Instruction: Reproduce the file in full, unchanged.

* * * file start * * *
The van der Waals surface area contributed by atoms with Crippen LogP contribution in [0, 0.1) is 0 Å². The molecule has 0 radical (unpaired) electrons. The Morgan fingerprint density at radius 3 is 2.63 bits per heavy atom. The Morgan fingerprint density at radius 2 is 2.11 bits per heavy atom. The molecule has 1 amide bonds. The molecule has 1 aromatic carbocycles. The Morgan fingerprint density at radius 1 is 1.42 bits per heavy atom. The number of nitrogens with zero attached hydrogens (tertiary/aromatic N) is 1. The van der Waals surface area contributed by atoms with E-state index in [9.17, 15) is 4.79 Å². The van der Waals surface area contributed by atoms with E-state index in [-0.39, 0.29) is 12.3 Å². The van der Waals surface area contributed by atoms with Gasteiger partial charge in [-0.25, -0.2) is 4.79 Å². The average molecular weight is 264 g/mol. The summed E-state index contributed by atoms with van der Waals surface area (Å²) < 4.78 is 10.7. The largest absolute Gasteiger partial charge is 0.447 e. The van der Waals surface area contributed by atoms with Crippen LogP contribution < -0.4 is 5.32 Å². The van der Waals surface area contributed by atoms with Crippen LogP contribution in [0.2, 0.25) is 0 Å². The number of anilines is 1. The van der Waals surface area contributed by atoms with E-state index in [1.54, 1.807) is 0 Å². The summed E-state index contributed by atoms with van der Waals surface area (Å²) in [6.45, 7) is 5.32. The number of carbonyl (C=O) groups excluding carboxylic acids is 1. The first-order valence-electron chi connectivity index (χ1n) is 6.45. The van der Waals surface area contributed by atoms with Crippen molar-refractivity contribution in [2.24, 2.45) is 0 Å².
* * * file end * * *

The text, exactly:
The van der Waals surface area contributed by atoms with Crippen LogP contribution in [0, 0.1) is 0 Å². The molecule has 0 radical (unpaired) electrons. The Morgan fingerprint density at radius 3 is 2.63 bits per heavy atom. The Morgan fingerprint density at radius 2 is 2.11 bits per heavy atom. The molecule has 1 amide bonds. The molecule has 1 aromatic carbocycles. The Morgan fingerprint density at radius 1 is 1.42 bits per heavy atom. The number of nitrogens with zero attached hydrogens (tertiary/aromatic N) is 1. The van der Waals surface area contributed by atoms with E-state index in [9.17, 15) is 4.79 Å². The van der Waals surface area contributed by atoms with E-state index in [-0.39, 0.29) is 12.3 Å². The van der Waals surface area contributed by atoms with Gasteiger partial charge in [-0.25, -0.2) is 4.79 Å². The average molecular weight is 264 g/mol. The summed E-state index contributed by atoms with van der Waals surface area (Å²) < 4.78 is 10.7. The largest absolute Gasteiger partial charge is 0.447 e. The van der Waals surface area contributed by atoms with Crippen LogP contribution < -0.4 is 5.32 Å². The van der Waals surface area contributed by atoms with Crippen LogP contribution in [0.2, 0.25) is 0 Å². The number of anilines is 1. The van der Waals surface area contributed by atoms with E-state index in [1.54, 1.807) is 0 Å². The summed E-state index contributed by atoms with van der Waals surface area (Å²) in [6.45, 7) is 5.32. The number of carbonyl (C=O) groups excluding carboxylic acids is 1. The first-order valence-electron chi connectivity index (χ1n) is 6.45. The van der Waals surface area contributed by atoms with Crippen molar-refractivity contribution in [2.24, 2.45) is 0 Å².